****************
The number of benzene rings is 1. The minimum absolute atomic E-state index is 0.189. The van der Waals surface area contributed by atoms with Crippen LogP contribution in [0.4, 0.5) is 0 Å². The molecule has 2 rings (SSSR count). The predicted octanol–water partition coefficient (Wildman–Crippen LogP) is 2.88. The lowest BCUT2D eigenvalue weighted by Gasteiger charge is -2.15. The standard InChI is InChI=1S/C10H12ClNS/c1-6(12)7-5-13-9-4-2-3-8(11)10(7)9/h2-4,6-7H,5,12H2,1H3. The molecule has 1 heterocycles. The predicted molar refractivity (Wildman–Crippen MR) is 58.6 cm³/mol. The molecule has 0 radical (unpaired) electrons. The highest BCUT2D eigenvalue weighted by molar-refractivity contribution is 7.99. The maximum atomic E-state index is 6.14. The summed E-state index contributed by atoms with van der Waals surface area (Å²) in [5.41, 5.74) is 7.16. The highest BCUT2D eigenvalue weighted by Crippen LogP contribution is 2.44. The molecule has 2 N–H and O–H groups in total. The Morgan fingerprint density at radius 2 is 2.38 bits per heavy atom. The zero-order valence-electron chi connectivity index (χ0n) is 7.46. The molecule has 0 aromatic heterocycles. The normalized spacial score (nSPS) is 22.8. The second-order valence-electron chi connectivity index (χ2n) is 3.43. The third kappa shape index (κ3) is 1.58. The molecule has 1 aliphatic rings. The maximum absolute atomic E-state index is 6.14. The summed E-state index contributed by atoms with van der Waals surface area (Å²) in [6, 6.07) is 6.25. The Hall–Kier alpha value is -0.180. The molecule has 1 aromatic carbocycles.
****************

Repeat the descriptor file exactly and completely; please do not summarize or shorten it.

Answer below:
The number of benzene rings is 1. The minimum absolute atomic E-state index is 0.189. The van der Waals surface area contributed by atoms with Crippen LogP contribution in [0.4, 0.5) is 0 Å². The molecule has 2 rings (SSSR count). The predicted octanol–water partition coefficient (Wildman–Crippen LogP) is 2.88. The lowest BCUT2D eigenvalue weighted by Gasteiger charge is -2.15. The standard InChI is InChI=1S/C10H12ClNS/c1-6(12)7-5-13-9-4-2-3-8(11)10(7)9/h2-4,6-7H,5,12H2,1H3. The molecule has 1 heterocycles. The predicted molar refractivity (Wildman–Crippen MR) is 58.6 cm³/mol. The molecule has 0 radical (unpaired) electrons. The highest BCUT2D eigenvalue weighted by molar-refractivity contribution is 7.99. The maximum atomic E-state index is 6.14. The summed E-state index contributed by atoms with van der Waals surface area (Å²) in [5.41, 5.74) is 7.16. The highest BCUT2D eigenvalue weighted by Crippen LogP contribution is 2.44. The molecule has 2 N–H and O–H groups in total. The Morgan fingerprint density at radius 2 is 2.38 bits per heavy atom. The zero-order valence-electron chi connectivity index (χ0n) is 7.46. The molecule has 0 aromatic heterocycles. The normalized spacial score (nSPS) is 22.8. The second-order valence-electron chi connectivity index (χ2n) is 3.43. The third kappa shape index (κ3) is 1.58. The molecule has 1 aliphatic rings. The maximum absolute atomic E-state index is 6.14. The summed E-state index contributed by atoms with van der Waals surface area (Å²) in [6, 6.07) is 6.25. The Hall–Kier alpha value is -0.180. The molecule has 1 aromatic carbocycles.